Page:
There’s a sentiment we hear repeated among first-time home buyers: “Condos and co-ops are both units in a larger building. How different can they be?” They are often surprised by the answer to that if they haven’t done the research. In fact, co-ops can take a lot of forms, from senior and student housing to mobile home parks and single-family homes.
What separates condos and co-ops is actually the legal structure of ownership. It just happens that a lot of co-ops are in older multi-family buildings here in Seattle.
In some cities, co-ops greatly outnumber condos. In New York City, if you want a cute home in a pre-war building, you’re almost certainly looking for a co-op, not a condo. Most co-ops in Seattle were established before the big building booms, so they still have vintage charm and are harder to find.
There are some overlaps between condos and co-ops, but when it comes to the all-important transaction, they are very different. Here are some comparisons:
What You Actually Buy, Own and Sell in a Condo vs Co-op
Condos: Condos are real property, just like a detached home. You have an actual deed for the condo. You sell the property just as you would a house, too.
Co-ops: A co-op exists legally as a corporation, and residents own shares in that corporation, like an investor. You are not the outright owner of a real property, but your shares entitle you to a proprietary lease. Usually, the more shares you have in the corporation, the larger the apartment. When you sell your shares, the lease is transferred to the buyer.
Financing a Condo Vs a Co-Op
Condos: Majority of the lenders will lend on a co-op as long as it meets Fannie Mae requirements for owner occupancy, reserves, lawsuits, etc.. You can put down as little as 0% down if you are a Veteran and buying in a VA Approved Condo building. Majority of Seattle buidlings are not VA or FHA approved.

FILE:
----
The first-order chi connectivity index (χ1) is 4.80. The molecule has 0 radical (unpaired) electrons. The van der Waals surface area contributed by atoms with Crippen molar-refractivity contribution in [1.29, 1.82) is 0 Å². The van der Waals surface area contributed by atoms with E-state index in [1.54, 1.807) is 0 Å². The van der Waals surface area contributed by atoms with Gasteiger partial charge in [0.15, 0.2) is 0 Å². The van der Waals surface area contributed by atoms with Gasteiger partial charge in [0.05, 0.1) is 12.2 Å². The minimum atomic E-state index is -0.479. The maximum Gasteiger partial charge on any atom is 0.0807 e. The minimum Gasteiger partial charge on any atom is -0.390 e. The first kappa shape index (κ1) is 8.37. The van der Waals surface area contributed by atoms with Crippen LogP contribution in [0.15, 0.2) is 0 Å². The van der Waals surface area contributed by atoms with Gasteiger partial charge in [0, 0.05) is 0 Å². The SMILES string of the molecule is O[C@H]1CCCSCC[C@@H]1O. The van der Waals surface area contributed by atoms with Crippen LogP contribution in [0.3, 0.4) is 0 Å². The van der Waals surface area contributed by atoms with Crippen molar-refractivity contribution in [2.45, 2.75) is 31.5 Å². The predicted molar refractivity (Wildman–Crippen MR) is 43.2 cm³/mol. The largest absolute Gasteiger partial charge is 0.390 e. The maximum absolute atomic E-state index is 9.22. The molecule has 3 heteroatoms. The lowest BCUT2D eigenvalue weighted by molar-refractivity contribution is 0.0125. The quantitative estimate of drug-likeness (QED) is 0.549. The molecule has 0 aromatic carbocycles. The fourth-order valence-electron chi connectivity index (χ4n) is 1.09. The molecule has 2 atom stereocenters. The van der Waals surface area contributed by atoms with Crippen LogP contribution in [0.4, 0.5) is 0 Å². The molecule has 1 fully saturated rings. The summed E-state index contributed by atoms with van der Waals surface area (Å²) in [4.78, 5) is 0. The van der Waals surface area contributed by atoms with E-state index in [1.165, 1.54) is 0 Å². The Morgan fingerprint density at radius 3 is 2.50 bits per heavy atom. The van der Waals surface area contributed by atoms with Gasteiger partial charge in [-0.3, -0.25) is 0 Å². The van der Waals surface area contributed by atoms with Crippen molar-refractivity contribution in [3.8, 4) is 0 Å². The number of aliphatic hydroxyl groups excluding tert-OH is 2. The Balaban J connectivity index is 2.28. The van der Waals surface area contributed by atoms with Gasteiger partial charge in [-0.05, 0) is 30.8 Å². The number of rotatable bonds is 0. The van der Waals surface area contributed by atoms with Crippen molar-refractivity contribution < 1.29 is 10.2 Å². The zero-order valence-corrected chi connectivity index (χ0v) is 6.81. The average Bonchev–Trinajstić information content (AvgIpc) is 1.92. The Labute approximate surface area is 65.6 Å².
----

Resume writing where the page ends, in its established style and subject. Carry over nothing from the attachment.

Co-Op: Most lenders say they will lend on a co-op but they are lying to you. What they are actually doing is doing the loan as a broker to the National Co-Op Bank. As a result, they have less flexibility in the products they can offer and you have to put down 20% for the loan on the home.
The bottom line is that there are two lenders that we would recommend. Locally, Caliber will lend on a limited number of co-0p buildings in Seattle. Lately, we have been sending our clients to the National Co-Op Bank (NCB), who are the primary lenders for co-ops in the nation. You can put down as low as 5% for a co-op using NCB.
Lending changes all of the time. Team Diva is on top of the shifting market and the needs for every building. Let us know if you have questions and we can help.
Selling a Condo Vs. Selling Shares in a Co-op
Condos: There’s a deed, so the transaction is between buyer and seller with a condo. Of course, there is almost always a lender, too,
Co-ops: The transaction includes the buyer, seller, lender (unless you have cash)…and the board! Because all the owners are in it together, they can have a say in who buys into their building. Some co-ops have become super uptight and are starting to include down-payment expectations for new buyers. But the bulk of the co-ops are old school, and the approval is a formality.
Note: When you sell your co-op, you are selling shares, so you do not pay an excise tax as you would with real property. Nice!
Homeowner Taxes and Homeowner Dues in a Condo vs Co-op
Condos: Because the homeowners in a condo building each have an actual deed, they each receive a separate tax bill from the city. On top of this, they pay maintenance and upkeep charges for the building (e.g. heat, hot water, insurance, staff salaries if there is a concierge).
Co-ops: As shareholders, the taxes for co-op residents are paid by the corporation. These get rolled into the monthly maintenance fees and building expenses. This is why monthly dues for co-ops can be slightly higher than they are at standard condos. Do not worry. The homeowner taxes are divided between the units based on the number of shares you have, so you can still write them off in your taxes.
Community in Condo vs Co-op
Condos: Everyone is their own homeowner in a condo. People might find some community as neighbors in common areas or activities, but people tend to be more independent and private in condos. Condos have more renters or owners who are more transient.
Co-ops: Everyone’s in it together. Owners also stay in the building for longer. Hence, co-op communities tend to be much more tightly knit and involved with each other. Because they can determine who gets to buy in the building, co-ops can have very distinct cultures in how they operate. There are some great ones and some dysfunctional ones. It’s important to know before you buy what you are getting into, for better or worse.